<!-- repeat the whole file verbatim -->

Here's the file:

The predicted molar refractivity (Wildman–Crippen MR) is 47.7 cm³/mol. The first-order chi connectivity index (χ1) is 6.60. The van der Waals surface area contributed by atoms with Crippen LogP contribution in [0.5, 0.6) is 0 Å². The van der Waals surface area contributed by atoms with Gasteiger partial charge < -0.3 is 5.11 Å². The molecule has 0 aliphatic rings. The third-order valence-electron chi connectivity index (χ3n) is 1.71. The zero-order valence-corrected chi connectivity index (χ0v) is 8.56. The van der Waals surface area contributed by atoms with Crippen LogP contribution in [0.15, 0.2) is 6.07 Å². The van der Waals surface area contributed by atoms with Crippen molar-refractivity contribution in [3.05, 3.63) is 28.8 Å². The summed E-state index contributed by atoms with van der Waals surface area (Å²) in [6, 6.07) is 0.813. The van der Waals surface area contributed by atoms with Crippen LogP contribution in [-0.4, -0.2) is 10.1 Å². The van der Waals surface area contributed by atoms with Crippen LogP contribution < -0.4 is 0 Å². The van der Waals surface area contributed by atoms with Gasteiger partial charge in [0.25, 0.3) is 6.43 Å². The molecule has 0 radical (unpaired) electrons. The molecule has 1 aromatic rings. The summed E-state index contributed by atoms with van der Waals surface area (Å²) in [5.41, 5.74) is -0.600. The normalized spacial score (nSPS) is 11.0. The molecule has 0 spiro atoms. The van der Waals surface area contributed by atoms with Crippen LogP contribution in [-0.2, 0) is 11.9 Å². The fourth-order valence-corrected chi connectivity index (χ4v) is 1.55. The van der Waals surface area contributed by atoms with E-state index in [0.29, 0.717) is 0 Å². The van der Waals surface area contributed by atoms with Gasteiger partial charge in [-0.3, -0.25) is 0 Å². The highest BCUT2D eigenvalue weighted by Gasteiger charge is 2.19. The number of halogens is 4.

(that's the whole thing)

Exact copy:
The predicted molar refractivity (Wildman–Crippen MR) is 47.7 cm³/mol. The first-order chi connectivity index (χ1) is 6.60. The van der Waals surface area contributed by atoms with Crippen LogP contribution in [0.5, 0.6) is 0 Å². The van der Waals surface area contributed by atoms with Gasteiger partial charge < -0.3 is 5.11 Å². The molecule has 0 aliphatic rings. The third-order valence-electron chi connectivity index (χ3n) is 1.71. The zero-order valence-corrected chi connectivity index (χ0v) is 8.56. The van der Waals surface area contributed by atoms with Crippen LogP contribution in [0.15, 0.2) is 6.07 Å². The van der Waals surface area contributed by atoms with Crippen molar-refractivity contribution in [3.05, 3.63) is 28.8 Å². The summed E-state index contributed by atoms with van der Waals surface area (Å²) in [6, 6.07) is 0.813. The van der Waals surface area contributed by atoms with Crippen LogP contribution in [-0.4, -0.2) is 10.1 Å². The van der Waals surface area contributed by atoms with Crippen LogP contribution < -0.4 is 0 Å². The van der Waals surface area contributed by atoms with Gasteiger partial charge in [0.25, 0.3) is 6.43 Å². The molecule has 0 radical (unpaired) electrons. The molecule has 1 aromatic rings. The summed E-state index contributed by atoms with van der Waals surface area (Å²) in [5.41, 5.74) is -0.600. The normalized spacial score (nSPS) is 11.0. The molecule has 0 spiro atoms. The van der Waals surface area contributed by atoms with Crippen LogP contribution in [-0.2, 0) is 11.9 Å². The fourth-order valence-corrected chi connectivity index (χ4v) is 1.55. The van der Waals surface area contributed by atoms with E-state index in [0.29, 0.717) is 0 Å². The van der Waals surface area contributed by atoms with Gasteiger partial charge in [-0.3, -0.25) is 0 Å². The highest BCUT2D eigenvalue weighted by Gasteiger charge is 2.19. The number of halogens is 4.